Seeking a Friend for the End of the World movie review: deep impact

MaryAnn’s quick take: The heightened emotions and outrageous urgency of rom-coms are actually appropriate here. All the absurdities that define the genre — not accidentally but deliberately — suddenly work in its favor.
I’m “biast” (pro): love Steve Carell; love science fiction
I’m “biast” (con): generally not a fan of romantic comedies
(what is this about? see my critic’s minifesto)
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You’ll never guess what other movie from this year Seeking a Friend for the End of the World most reminded me of. Go on, give it a whirl. Here’s a lighthearted romantic-comedy romp through humanity’s final, ultimate apocalypse starring a goofy couple who (maybe) fall in love along the way. This would be most like what other film of 2012?

Give up?

It’s The Cabin in the Woods.

That horror flick astonished me with 1) how it so inventively highlighted how ridiculous the genre’s conventions by exaggerating them even further, and 2) took the genre to what feels so much like a decisive end that it’s hard to see how anyone can make a straightfaced example of the genre again. And Seeking a Friend does exactly the same thing for romantic comedies. All the heightened emotions and the outrageous urgency of all those stories about people chasing love are actually appropriate here. All the absurdities that define the genre — not accidentally but deliberately — suddenly work in its favor, and not against it. She’s with that guy? Why the hell not: the world will be ending in three weeks’ time. You think Grandma and your biological clock are putting pressure on you to find Someone Special? That’s nothing to the unstoppable asteroid with planet Earth in its sights. So what if a romance, after that first blush of attraction, might be doomed. So is everything else. It’s gotta be super easy to believe that the nice, cute person in front of you is the love of your life when your life and everyone else’s is now being measured in days.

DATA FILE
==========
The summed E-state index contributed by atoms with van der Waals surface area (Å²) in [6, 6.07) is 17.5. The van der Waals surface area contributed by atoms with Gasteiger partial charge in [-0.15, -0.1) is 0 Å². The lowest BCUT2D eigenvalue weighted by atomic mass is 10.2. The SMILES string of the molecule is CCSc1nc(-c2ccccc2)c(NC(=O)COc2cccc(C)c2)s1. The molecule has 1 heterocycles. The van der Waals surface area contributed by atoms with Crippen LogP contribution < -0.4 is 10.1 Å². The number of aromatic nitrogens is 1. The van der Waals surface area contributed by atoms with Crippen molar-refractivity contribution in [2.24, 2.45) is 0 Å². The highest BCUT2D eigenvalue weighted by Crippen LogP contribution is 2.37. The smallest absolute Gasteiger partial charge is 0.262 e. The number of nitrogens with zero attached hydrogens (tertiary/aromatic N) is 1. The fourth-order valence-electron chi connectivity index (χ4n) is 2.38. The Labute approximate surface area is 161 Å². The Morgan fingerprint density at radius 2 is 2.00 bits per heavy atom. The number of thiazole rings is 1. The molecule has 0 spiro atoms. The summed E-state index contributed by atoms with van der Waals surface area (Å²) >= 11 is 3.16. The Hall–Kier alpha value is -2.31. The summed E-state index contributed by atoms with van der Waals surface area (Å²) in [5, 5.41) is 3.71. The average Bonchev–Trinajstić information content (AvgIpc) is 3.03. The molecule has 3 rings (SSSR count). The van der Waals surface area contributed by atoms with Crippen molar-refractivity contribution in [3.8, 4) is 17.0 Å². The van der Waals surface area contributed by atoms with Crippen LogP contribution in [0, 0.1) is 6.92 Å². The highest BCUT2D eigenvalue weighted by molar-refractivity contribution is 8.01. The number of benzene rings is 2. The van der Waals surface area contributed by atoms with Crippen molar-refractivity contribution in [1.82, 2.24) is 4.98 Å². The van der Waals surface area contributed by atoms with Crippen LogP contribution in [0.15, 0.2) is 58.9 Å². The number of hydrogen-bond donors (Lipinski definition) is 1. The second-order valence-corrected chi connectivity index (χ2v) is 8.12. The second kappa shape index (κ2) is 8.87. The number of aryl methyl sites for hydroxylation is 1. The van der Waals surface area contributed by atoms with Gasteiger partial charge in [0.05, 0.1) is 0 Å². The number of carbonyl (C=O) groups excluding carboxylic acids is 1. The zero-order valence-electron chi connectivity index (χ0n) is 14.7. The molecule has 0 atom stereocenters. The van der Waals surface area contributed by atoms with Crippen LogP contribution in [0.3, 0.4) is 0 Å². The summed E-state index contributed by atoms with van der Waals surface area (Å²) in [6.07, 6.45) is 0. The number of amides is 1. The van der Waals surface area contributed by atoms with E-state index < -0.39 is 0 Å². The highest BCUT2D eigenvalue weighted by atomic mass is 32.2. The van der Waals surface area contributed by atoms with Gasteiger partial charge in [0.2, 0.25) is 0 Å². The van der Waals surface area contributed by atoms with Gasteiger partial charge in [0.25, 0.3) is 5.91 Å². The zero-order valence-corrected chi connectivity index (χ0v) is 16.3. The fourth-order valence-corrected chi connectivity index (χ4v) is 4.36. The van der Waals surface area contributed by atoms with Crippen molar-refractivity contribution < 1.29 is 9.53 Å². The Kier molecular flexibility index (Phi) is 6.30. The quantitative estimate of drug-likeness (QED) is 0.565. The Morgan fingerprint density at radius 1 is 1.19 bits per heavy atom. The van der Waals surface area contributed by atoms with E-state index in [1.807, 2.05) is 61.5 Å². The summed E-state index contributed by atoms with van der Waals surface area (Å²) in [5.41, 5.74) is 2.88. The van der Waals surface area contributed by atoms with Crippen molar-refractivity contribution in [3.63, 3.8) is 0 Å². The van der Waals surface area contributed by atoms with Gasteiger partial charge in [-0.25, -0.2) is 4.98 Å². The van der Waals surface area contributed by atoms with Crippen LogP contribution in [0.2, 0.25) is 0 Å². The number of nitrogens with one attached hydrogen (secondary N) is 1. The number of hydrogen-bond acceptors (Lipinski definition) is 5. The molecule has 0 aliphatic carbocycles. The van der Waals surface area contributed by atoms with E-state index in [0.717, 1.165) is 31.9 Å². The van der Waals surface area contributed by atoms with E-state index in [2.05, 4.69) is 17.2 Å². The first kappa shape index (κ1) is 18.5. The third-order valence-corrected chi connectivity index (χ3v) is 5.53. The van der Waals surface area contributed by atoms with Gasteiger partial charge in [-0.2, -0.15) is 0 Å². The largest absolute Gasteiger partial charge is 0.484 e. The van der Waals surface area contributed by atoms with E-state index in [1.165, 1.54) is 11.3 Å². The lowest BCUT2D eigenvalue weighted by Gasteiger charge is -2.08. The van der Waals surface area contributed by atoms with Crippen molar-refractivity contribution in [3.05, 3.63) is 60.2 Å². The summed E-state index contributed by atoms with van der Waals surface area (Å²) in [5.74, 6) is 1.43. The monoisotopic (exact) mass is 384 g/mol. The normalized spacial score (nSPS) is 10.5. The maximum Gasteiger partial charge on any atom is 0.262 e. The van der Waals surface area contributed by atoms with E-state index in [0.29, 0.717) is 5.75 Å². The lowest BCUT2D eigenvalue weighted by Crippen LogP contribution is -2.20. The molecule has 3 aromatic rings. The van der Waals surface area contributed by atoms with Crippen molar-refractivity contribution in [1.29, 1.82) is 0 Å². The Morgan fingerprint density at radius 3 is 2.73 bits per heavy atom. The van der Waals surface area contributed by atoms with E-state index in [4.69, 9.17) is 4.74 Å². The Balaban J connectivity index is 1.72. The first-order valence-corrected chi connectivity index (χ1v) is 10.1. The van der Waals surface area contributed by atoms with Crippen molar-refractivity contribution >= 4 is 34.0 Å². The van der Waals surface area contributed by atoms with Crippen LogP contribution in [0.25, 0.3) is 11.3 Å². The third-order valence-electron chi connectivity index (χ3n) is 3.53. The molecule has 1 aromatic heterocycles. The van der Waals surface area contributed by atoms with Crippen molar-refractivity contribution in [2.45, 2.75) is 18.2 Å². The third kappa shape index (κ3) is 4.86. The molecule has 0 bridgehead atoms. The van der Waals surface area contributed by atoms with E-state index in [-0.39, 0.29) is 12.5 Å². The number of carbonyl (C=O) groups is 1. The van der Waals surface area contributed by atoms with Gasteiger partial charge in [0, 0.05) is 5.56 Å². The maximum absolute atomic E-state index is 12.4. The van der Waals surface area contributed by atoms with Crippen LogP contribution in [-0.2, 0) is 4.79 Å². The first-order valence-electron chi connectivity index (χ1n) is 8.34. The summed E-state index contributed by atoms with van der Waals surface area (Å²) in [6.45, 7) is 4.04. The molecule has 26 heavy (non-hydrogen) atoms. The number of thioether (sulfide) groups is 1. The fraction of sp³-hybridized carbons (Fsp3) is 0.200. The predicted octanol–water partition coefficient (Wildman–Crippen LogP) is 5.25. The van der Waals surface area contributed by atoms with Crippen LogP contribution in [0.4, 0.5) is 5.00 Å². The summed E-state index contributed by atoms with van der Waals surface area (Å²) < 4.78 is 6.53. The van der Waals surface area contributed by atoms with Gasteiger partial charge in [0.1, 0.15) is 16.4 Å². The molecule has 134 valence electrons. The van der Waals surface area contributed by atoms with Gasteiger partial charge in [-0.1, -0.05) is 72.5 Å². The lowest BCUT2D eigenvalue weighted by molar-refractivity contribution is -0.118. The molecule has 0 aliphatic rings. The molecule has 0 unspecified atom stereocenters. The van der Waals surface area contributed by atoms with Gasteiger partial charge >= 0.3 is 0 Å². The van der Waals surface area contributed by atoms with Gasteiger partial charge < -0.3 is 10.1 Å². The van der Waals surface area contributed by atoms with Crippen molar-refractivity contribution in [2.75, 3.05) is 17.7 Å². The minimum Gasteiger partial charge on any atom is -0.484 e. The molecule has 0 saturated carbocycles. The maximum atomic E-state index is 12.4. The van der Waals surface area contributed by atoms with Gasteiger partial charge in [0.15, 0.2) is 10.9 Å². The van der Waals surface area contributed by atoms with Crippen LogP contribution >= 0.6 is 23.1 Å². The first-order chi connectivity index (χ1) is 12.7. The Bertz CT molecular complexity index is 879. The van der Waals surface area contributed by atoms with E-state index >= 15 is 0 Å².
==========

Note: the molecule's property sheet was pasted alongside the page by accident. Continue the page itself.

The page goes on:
Note that I’m not saying one way or the other whether Steve Carell (Dinner for Schmucks, Despicable Me) and Keira Knightley (Never Let Me Go, The Duchess) end up together and in love by the end of End of the World. Nor am I gonna reveal whether humanity gets a last-minute reprieve, either. But the way that writer-director Lorene Scafaria plays it, the end is absolutely, most definitely nigh for them, and for all of us. (Scafaria is making her feature debut as director; she previously wrote the charming Nick & Norah’s Infinite Playlist.) The film opens with Carell’s Dodge listening on a car radio to a news report about the destruction of the last possible mission to destroy Matilda, the asteroid bearing down on Earth — so that’s it; there’s no stopping this planet-killer now. Maybe somewhere Elijah Wood is racing to an underground bunker, but this is not that kind of story. It’s the kind of story we haven’t really seen before, about an apocalypse from which there is no hope of escape, and how everyone who knows there’s no escape copes with that. (The only other example I can think of: the 1998 Canadian film Last Night, by Don McKellar, which is far grimmer.)